Review – Snow in Summer
  • Posted:
  • November 20, 2012
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Snow in Summer is a middle grade book by Jane Yolen. It is a retelling of Snow White set in the late 1930’s and spanning into the 50’s in West Virgina. It’s an unusual take on the traditional fairy tale, one I didn’t initially think I would like.

However, I made it to the end, and the ending drew it all together. Keep that in mind if you decide to pick it up.

Snow in Summer (called Summer) is born to two loving parents. Her mother dies when she is very young. Her father, broken hearted and bereft, begins a nightly vigil where he visits her grave alone, despite Summer’s protests. Nancy (Summer’s Godmother) tries to soothe Summer’s pain but the grief is too strong. One night Summer follows her father to the grave to discover that he has met another woman; a severely beautiful woman he brings down from the mountain to marry. Summer does not get along with her new Stepmama who abuses her at every chance. As the years go on Summer becomes even more convinced that her Stepmama is a witch who is charming her father into besotment (yes, I totally made that word up). But how is she supposed to stand up to a woman with so much power?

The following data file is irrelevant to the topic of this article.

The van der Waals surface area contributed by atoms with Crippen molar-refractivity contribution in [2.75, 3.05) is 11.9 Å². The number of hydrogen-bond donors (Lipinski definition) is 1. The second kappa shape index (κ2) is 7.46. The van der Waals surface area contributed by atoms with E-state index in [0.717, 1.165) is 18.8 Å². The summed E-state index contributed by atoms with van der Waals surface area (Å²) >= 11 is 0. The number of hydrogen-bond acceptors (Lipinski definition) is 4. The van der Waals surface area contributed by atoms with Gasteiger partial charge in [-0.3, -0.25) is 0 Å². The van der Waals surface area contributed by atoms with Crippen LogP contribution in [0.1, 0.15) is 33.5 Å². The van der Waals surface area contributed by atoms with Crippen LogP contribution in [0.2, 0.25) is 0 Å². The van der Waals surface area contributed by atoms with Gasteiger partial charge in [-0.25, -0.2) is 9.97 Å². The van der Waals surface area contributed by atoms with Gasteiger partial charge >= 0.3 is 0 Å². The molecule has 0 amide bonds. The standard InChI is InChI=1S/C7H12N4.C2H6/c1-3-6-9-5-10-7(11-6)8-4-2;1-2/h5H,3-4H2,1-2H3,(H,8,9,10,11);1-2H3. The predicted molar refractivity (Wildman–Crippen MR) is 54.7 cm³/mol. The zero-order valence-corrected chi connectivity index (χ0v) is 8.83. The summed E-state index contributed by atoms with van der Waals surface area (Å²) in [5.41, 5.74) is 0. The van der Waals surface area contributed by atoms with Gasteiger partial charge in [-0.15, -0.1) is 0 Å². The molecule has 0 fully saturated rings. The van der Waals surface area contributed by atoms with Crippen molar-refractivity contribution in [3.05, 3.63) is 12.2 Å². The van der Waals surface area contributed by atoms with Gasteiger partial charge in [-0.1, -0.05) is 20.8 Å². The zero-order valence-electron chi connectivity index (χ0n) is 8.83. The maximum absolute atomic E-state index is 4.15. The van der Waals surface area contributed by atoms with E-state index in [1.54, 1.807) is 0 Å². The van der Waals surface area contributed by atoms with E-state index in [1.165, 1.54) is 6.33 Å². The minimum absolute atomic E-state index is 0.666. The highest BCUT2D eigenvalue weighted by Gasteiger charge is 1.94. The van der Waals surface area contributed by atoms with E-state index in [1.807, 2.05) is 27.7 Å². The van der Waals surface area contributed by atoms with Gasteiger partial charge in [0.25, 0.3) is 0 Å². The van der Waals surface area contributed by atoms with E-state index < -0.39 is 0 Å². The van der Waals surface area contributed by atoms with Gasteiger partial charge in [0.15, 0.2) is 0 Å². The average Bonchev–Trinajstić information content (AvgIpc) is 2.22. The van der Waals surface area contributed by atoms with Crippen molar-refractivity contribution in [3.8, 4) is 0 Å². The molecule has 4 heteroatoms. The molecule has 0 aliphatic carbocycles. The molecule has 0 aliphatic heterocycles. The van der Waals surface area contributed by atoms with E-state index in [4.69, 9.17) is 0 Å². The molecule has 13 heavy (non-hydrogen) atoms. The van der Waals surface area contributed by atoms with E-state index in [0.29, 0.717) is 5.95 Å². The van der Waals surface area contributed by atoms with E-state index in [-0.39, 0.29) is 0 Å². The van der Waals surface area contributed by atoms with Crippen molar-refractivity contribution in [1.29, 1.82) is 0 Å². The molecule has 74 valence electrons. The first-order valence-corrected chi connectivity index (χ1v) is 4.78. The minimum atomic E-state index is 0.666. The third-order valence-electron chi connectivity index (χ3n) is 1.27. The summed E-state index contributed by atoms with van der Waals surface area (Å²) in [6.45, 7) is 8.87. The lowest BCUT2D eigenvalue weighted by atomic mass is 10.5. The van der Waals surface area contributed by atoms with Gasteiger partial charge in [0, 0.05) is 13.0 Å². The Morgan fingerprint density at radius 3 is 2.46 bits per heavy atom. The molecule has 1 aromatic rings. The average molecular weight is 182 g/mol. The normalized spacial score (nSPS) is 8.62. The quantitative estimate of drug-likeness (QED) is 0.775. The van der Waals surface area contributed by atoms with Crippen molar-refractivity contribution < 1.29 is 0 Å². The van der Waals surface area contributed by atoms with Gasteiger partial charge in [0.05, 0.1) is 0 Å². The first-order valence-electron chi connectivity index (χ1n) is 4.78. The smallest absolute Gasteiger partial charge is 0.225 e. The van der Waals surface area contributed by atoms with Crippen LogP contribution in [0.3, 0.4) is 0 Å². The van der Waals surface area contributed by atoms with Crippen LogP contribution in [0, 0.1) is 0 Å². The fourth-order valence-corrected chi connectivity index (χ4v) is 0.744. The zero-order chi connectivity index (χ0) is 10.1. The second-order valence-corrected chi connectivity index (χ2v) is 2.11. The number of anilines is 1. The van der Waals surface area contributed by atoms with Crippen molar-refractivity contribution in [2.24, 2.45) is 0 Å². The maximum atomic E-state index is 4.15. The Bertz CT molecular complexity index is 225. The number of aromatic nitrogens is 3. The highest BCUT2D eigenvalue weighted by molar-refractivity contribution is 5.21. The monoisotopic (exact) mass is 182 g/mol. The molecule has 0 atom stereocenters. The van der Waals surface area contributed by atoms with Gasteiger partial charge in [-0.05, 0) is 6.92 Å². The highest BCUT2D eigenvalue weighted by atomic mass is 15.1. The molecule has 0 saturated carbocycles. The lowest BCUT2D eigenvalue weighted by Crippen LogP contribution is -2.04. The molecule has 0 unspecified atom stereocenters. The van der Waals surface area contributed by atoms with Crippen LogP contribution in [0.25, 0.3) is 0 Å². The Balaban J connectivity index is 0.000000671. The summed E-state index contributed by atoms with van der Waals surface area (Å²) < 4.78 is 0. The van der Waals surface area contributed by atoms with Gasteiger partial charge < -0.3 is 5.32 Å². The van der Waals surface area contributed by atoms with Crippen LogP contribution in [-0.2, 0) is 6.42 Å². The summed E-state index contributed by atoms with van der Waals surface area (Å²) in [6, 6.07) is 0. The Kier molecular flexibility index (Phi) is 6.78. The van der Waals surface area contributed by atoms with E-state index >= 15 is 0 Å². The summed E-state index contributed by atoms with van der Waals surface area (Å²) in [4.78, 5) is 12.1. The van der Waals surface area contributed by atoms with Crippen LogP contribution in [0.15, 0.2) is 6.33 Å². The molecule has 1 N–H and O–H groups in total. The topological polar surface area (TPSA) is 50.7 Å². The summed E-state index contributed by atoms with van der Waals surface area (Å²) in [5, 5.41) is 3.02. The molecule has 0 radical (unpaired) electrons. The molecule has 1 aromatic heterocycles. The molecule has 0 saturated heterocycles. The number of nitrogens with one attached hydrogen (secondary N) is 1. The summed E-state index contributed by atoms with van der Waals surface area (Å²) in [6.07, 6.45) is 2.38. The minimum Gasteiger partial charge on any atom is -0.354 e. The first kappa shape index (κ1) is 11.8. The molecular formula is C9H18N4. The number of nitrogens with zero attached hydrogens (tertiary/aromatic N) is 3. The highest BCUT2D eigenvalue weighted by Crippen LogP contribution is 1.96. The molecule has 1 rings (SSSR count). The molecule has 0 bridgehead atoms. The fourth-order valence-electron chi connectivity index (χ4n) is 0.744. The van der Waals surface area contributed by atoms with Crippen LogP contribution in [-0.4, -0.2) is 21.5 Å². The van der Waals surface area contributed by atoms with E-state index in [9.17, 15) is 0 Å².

This is a grittier version of the Snow White story than many of the retellings I have read of it. There’s a deep, ominous feeling of dread throughout the entire book, one that makes the reader compelled to put it down. However, this is one of those books that is completely saved by the last 50 pages of the story. I read it unsure what I was getting into but I wanted to continue it for one reason – My grandparents on my father’s side grew up in West Virginia. I have spent time there in my youth. I wanted to see how Yolen handled the tone of the place and the people. Granted, I spent time there in the 80’s, but my grandparents would have been growing up there around the time this story was set, so I do have an inkling of what it was like. Yolen hits the tone and the people spot on. There’s a pervasive air of superstition (in my experience) in that community and the subtlety is handled beautifully in this treatment.

As for the “traditional” Snow White story, well… it is there, you just have to wait for it. Much of the plotting of this book takes place long before Summer runs into the forest, which amps up the feeling of doom. It’s not a pretty read but it captures the element of Grimm that many new takes are missing – apprehension. These are cautionary tales, after all.

This was my first venture into Yolen’s work, and I am not disappointed. I look forward to reading more of her in the future.

4.5 out of 5 stars.

– BP

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